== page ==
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A sign on the door of the Hampton Inn & Suites Milwaukee Downtown.[/caption]
Summertime in the city of festivals is peak season for the hospitality and tourism sector. Weddings, corporate meetings, sporting events and leisure travel bring a wave of visitors who stay at hotels and eat at restaurants across downtown Milwaukee.
But at least one hotel in the heart of the city will miss out on this summer's influx of business.
The Hampton Inn & Suites Milwaukee Downtown
hotel unexpectedly closed its doors at 176 W. Wisconsin Ave. earlier this month. Messages posted on its front entrance and website indicate the 138-room hotel is closed for renovations. But there's reason to believe the circumstances surrounding sudden closure just ahead of the busiest time of the year is not so simple.
Beyond the vague signage, no other details about the closure or alleged renovation project have been disclosed by the hotel's owner, Wisconsin Ave Partners LLC, an affiliate of Norfolk, Virginia-based Crossways Capital LLC, or the hotel's management firm, Coralville, Iowa-based Kinseth Hospitality Cos.
Phone calls, emails and text messages from BizTimes Milwaukee to Prakash Rajamani, the registered agent for Wisconsin Ave Partners and managing principal of Crossways Capital, have gone unanswered. BizTimes also reached out to Kinseth for more information, but the company declined to comment on the hotel’s situation.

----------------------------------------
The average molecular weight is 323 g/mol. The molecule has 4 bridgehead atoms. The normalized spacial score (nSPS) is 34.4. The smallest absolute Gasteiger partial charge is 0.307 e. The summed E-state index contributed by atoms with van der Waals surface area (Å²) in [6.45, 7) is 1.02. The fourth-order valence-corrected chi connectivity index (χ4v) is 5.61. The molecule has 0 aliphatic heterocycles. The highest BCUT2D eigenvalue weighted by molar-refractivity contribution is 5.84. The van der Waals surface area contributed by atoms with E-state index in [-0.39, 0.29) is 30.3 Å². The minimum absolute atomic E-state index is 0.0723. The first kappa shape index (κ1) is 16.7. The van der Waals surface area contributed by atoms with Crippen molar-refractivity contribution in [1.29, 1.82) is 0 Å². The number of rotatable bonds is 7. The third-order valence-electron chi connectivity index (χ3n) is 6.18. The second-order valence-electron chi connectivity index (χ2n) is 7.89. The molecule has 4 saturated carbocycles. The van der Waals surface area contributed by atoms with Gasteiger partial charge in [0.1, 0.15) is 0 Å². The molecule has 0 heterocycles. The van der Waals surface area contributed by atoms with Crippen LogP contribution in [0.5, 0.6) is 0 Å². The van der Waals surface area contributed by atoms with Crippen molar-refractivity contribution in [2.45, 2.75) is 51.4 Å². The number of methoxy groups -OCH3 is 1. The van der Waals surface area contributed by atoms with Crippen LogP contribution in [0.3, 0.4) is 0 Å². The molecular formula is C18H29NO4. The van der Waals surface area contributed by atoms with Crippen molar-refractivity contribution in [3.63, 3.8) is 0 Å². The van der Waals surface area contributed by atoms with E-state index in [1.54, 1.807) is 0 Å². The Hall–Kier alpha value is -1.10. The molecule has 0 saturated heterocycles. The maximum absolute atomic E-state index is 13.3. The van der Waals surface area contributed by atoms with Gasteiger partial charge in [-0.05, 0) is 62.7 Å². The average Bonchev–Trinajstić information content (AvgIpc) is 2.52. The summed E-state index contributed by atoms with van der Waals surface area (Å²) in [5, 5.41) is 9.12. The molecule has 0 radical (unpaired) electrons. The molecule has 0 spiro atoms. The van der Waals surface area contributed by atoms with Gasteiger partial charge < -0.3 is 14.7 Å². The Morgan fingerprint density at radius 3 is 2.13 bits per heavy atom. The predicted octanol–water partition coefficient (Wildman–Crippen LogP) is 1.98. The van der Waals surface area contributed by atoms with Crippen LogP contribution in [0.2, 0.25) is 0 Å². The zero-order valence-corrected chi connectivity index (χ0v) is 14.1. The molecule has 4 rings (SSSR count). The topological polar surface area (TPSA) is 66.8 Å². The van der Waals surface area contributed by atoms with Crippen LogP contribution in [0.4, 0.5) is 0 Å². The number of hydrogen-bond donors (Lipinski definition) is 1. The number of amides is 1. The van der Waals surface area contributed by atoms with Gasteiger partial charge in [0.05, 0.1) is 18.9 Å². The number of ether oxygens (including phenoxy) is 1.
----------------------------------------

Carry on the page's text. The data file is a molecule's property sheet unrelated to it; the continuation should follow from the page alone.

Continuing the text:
However, one local business owner who, up until late April, operated the Sixth Floor event venue at the Hampton Inn & Suites is speaking out about the impact of the hotel's unexpected closure on his business, which was forced to relocate almost all of the roughly 80 weddings that were booked at the venue over the next several months.
“I’ve been a business owner for 16 years in Milwaukee,” said Clai Green, owner of the Sixth Floor and two other event venues in the city. “I take my business very seriously and the people and the clients because it’s a small city, and for somebody to come in from another city and directly ruin people’s lives is disgusting to me.”
April 22 was the first time Green was notified by Kinseth of the hotel's forthcoming closure and that he would need to vacate the property by that following Monday, April 24. Green immediately contacted the hotel's owner, Rajamani
, with whom he had developed a working relationship with over the past couple of years, exchanging emails a couple times a month, Green said.
In a phone call, Rajamani told Green the ownership had been "working with the bank" and the bank was forcing the hotel "to close right away." Rajamani denied questions of whether the hotel was facing foreclosure, according to Green.
Mortgage documents filed with the county show that Evergreen Park, Illinois-based Evergreen Bank made a $12.5 million mortgage loan to Wisconsin Ave Partners LLC on Nov. 21, 2019. That was just days before the business purchased
the Hampton Inn & Suites for $10.66 million from an affiliate of Atlanta-based Peachtree Hotel Group. The building is currently assessed at $8,638,500, according to city property records.
“We found out that the mortgages were not being paid on the building and that Mr. Rajamani evidently did not have the funds to keep the hotel operating,” Green told BizTimes.